TypeScript has built-in support for classes, which were unsupported by ES5 and earlier versions of Javascript, which means that we can use the class keyword to declare one easily.

Let’s see the following example.

// app.ts

class Car {
    model: String;
    doors: Number;
    isElectric: Boolean;
    constructor(model: String, doors: Number, isElectric: Boolean) {
        this.model = model;
        this.doors = doors;
        this.isElectric = isElectric;

    make(): void {
        console.log(`This car is ${this.model} which has ${this.doors} doors` );
let newCar = new Car('Innova', 4, false);

In the above example, we have defined one class, which has a parameterized constructor, properties, and methods.

Then we have created an object of that class and passed the parameter to construct an object and assign the values.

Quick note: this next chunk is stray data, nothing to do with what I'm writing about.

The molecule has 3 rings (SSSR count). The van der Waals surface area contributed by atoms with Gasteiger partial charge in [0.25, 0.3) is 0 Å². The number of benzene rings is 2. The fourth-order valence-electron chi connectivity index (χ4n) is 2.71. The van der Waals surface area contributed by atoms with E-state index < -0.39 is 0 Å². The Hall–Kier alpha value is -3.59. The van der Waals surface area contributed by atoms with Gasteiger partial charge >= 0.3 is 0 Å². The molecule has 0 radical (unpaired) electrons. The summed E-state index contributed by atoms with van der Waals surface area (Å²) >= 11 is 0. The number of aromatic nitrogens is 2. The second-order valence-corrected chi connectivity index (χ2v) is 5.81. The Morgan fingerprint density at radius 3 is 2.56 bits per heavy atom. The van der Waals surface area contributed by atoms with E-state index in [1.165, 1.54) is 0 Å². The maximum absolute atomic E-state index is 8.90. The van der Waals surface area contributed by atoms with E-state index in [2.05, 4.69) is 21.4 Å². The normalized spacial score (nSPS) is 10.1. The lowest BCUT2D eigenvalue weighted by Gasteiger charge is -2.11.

Then we have called the make method to create and show the car in the console. Finally, compile the file and see the output inside the console.

tsc app.ts

If the code is errorless, you will see the updated app.js file and now run that file.

node app

See the output below.

Class in TypeScript

Finally, Typescript Example is over.

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  1. Foon Lam says

    The line :-
    console.log(‘This car is ${this.model} which has ${this.doors} doors’);
    only prints :-
    This car is ${this.model} which has ${this.doors} doors
    I had to remove the “$” sign and the curly braces and change it to this :-
    console.log(‘This car is ‘ + this.model + ‘ which has ‘ + this.doors + ‘ doors’);
    before it was able to print :-
    This car is Innova which has 4 doors

    1. Jacob says

      that was because you use ” instead of “this is a string template that is in ES6 so if you used ‘ ‘ you needed to delete the {} and $, and add the +.

    2. Vicky Singh says

      you have to use bacticks(“) and then use $ in it

  2. Johan says

    @Foon Lam Says
    You are using single-qoutes, that’s why it’s not working.
    Use have to use ‘backticks’ instead.